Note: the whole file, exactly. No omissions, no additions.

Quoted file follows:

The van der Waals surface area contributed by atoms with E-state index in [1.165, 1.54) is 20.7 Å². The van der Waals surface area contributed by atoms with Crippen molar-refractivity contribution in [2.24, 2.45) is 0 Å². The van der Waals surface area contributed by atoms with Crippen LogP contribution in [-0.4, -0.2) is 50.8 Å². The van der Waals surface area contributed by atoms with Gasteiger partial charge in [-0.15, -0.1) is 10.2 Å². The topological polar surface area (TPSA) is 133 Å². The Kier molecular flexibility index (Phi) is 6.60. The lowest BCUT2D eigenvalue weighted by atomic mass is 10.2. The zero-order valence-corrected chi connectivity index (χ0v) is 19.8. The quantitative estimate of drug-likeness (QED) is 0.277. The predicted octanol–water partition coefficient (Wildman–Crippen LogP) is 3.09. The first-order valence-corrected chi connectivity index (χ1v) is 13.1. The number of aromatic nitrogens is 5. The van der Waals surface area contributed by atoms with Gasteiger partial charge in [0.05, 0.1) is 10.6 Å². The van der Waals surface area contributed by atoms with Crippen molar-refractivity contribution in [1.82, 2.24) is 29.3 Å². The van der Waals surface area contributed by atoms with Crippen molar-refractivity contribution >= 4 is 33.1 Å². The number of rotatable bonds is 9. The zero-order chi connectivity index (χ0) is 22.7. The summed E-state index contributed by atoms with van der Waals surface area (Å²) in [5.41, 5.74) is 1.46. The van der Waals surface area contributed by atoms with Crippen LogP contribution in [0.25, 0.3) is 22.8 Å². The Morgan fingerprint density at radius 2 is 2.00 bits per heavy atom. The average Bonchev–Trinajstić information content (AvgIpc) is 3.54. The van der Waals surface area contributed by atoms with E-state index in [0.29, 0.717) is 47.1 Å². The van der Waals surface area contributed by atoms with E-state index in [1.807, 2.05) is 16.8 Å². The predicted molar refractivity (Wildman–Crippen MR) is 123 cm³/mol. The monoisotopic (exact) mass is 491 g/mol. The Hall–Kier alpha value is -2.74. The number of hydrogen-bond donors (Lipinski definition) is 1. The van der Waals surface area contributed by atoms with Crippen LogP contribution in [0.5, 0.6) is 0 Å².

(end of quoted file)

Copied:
The van der Waals surface area contributed by atoms with E-state index in [1.165, 1.54) is 20.7 Å². The van der Waals surface area contributed by atoms with Crippen molar-refractivity contribution in [2.24, 2.45) is 0 Å². The van der Waals surface area contributed by atoms with Crippen LogP contribution in [-0.4, -0.2) is 50.8 Å². The van der Waals surface area contributed by atoms with Gasteiger partial charge in [-0.15, -0.1) is 10.2 Å². The topological polar surface area (TPSA) is 133 Å². The Kier molecular flexibility index (Phi) is 6.60. The lowest BCUT2D eigenvalue weighted by atomic mass is 10.2. The zero-order valence-corrected chi connectivity index (χ0v) is 19.8. The quantitative estimate of drug-likeness (QED) is 0.277. The predicted octanol–water partition coefficient (Wildman–Crippen LogP) is 3.09. The first-order valence-corrected chi connectivity index (χ1v) is 13.1. The number of aromatic nitrogens is 5. The van der Waals surface area contributed by atoms with Gasteiger partial charge in [0.05, 0.1) is 10.6 Å². The van der Waals surface area contributed by atoms with Crippen molar-refractivity contribution in [1.82, 2.24) is 29.3 Å². The van der Waals surface area contributed by atoms with Crippen molar-refractivity contribution >= 4 is 33.1 Å². The number of rotatable bonds is 9. The zero-order chi connectivity index (χ0) is 22.7. The summed E-state index contributed by atoms with van der Waals surface area (Å²) in [5.41, 5.74) is 1.46. The van der Waals surface area contributed by atoms with Crippen LogP contribution in [0.25, 0.3) is 22.8 Å². The Morgan fingerprint density at radius 2 is 2.00 bits per heavy atom. The average Bonchev–Trinajstić information content (AvgIpc) is 3.54. The van der Waals surface area contributed by atoms with E-state index in [0.29, 0.717) is 47.1 Å². The van der Waals surface area contributed by atoms with E-state index in [1.807, 2.05) is 16.8 Å². The predicted molar refractivity (Wildman–Crippen MR) is 123 cm³/mol. The monoisotopic (exact) mass is 491 g/mol. The Hall–Kier alpha value is -2.74. The number of hydrogen-bond donors (Lipinski definition) is 1. The van der Waals surface area contributed by atoms with Crippen LogP contribution in [0.5, 0.6) is 0 Å².